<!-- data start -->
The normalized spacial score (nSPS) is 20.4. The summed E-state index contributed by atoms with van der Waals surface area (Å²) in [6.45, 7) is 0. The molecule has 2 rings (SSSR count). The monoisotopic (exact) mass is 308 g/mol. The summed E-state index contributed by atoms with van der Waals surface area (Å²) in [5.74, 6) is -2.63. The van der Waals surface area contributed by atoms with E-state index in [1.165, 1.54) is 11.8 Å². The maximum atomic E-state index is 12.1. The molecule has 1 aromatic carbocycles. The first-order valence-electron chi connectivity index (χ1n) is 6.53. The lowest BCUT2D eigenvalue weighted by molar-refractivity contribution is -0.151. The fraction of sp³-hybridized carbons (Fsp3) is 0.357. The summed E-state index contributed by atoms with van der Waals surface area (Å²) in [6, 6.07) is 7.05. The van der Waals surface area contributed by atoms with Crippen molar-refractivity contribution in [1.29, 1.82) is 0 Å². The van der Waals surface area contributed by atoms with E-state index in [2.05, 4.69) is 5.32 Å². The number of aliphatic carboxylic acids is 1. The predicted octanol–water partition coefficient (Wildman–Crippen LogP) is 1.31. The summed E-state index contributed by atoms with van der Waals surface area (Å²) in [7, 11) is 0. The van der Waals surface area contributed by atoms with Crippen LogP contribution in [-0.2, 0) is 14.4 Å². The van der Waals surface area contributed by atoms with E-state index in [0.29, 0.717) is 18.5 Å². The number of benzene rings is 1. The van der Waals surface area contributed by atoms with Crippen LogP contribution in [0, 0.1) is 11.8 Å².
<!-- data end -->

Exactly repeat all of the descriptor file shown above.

The normalized spacial score (nSPS) is 20.4. The summed E-state index contributed by atoms with van der Waals surface area (Å²) in [6.45, 7) is 0. The molecule has 2 rings (SSSR count). The monoisotopic (exact) mass is 308 g/mol. The summed E-state index contributed by atoms with van der Waals surface area (Å²) in [5.74, 6) is -2.63. The van der Waals surface area contributed by atoms with E-state index in [1.165, 1.54) is 11.8 Å². The maximum atomic E-state index is 12.1. The molecule has 1 aromatic carbocycles. The first-order valence-electron chi connectivity index (χ1n) is 6.53. The lowest BCUT2D eigenvalue weighted by molar-refractivity contribution is -0.151. The fraction of sp³-hybridized carbons (Fsp3) is 0.357. The summed E-state index contributed by atoms with van der Waals surface area (Å²) in [6, 6.07) is 7.05. The van der Waals surface area contributed by atoms with Crippen molar-refractivity contribution in [1.29, 1.82) is 0 Å². The van der Waals surface area contributed by atoms with E-state index in [2.05, 4.69) is 5.32 Å². The number of aliphatic carboxylic acids is 1. The predicted octanol–water partition coefficient (Wildman–Crippen LogP) is 1.31. The summed E-state index contributed by atoms with van der Waals surface area (Å²) in [7, 11) is 0. The van der Waals surface area contributed by atoms with Crippen LogP contribution in [-0.2, 0) is 14.4 Å². The van der Waals surface area contributed by atoms with E-state index in [0.29, 0.717) is 18.5 Å². The number of benzene rings is 1. The van der Waals surface area contributed by atoms with Crippen LogP contribution in [0, 0.1) is 11.8 Å².